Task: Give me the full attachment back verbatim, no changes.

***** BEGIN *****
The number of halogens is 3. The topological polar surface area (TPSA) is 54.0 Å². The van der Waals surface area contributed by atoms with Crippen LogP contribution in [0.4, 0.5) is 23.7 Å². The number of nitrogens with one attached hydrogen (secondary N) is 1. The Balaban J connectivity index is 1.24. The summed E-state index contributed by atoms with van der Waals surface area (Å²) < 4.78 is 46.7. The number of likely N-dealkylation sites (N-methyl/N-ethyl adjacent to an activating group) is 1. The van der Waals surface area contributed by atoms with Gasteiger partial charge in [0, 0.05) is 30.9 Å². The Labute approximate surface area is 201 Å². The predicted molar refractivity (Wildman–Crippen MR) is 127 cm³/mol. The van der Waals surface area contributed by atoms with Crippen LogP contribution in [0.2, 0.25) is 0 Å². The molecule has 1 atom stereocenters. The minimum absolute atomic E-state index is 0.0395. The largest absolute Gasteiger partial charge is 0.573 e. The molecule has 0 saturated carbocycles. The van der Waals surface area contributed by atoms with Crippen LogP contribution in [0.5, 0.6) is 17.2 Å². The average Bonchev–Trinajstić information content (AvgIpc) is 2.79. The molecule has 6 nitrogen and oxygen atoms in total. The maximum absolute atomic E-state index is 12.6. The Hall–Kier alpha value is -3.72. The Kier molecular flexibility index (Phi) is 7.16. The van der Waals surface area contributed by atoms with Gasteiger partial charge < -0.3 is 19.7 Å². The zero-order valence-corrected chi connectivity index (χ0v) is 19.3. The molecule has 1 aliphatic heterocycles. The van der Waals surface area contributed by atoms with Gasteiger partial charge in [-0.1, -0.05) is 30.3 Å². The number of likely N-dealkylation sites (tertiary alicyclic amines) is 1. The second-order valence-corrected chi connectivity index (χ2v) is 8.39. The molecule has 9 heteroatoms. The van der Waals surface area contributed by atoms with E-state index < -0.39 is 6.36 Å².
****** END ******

The number of halogens is 3. The topological polar surface area (TPSA) is 54.0 Å². The van der Waals surface area contributed by atoms with Crippen LogP contribution in [0.4, 0.5) is 23.7 Å². The number of nitrogens with one attached hydrogen (secondary N) is 1. The Balaban J connectivity index is 1.24. The summed E-state index contributed by atoms with van der Waals surface area (Å²) < 4.78 is 46.7. The number of likely N-dealkylation sites (N-methyl/N-ethyl adjacent to an activating group) is 1. The van der Waals surface area contributed by atoms with Gasteiger partial charge in [0, 0.05) is 30.9 Å². The Labute approximate surface area is 201 Å². The predicted molar refractivity (Wildman–Crippen MR) is 127 cm³/mol. The van der Waals surface area contributed by atoms with Crippen LogP contribution in [0.2, 0.25) is 0 Å². The molecule has 1 atom stereocenters. The minimum absolute atomic E-state index is 0.0395. The largest absolute Gasteiger partial charge is 0.573 e. The molecule has 0 saturated carbocycles. The van der Waals surface area contributed by atoms with Crippen LogP contribution in [0.5, 0.6) is 17.2 Å². The average Bonchev–Trinajstić information content (AvgIpc) is 2.79. The molecule has 6 nitrogen and oxygen atoms in total. The maximum absolute atomic E-state index is 12.6. The Hall–Kier alpha value is -3.72. The Kier molecular flexibility index (Phi) is 7.16. The van der Waals surface area contributed by atoms with Gasteiger partial charge < -0.3 is 19.7 Å². The zero-order valence-corrected chi connectivity index (χ0v) is 19.3. The molecule has 1 aliphatic heterocycles. The van der Waals surface area contributed by atoms with Gasteiger partial charge in [-0.1, -0.05) is 30.3 Å². The number of likely N-dealkylation sites (tertiary alicyclic amines) is 1. The second-order valence-corrected chi connectivity index (χ2v) is 8.39. The molecule has 9 heteroatoms. The van der Waals surface area contributed by atoms with E-state index < -0.39 is 6.36 Å².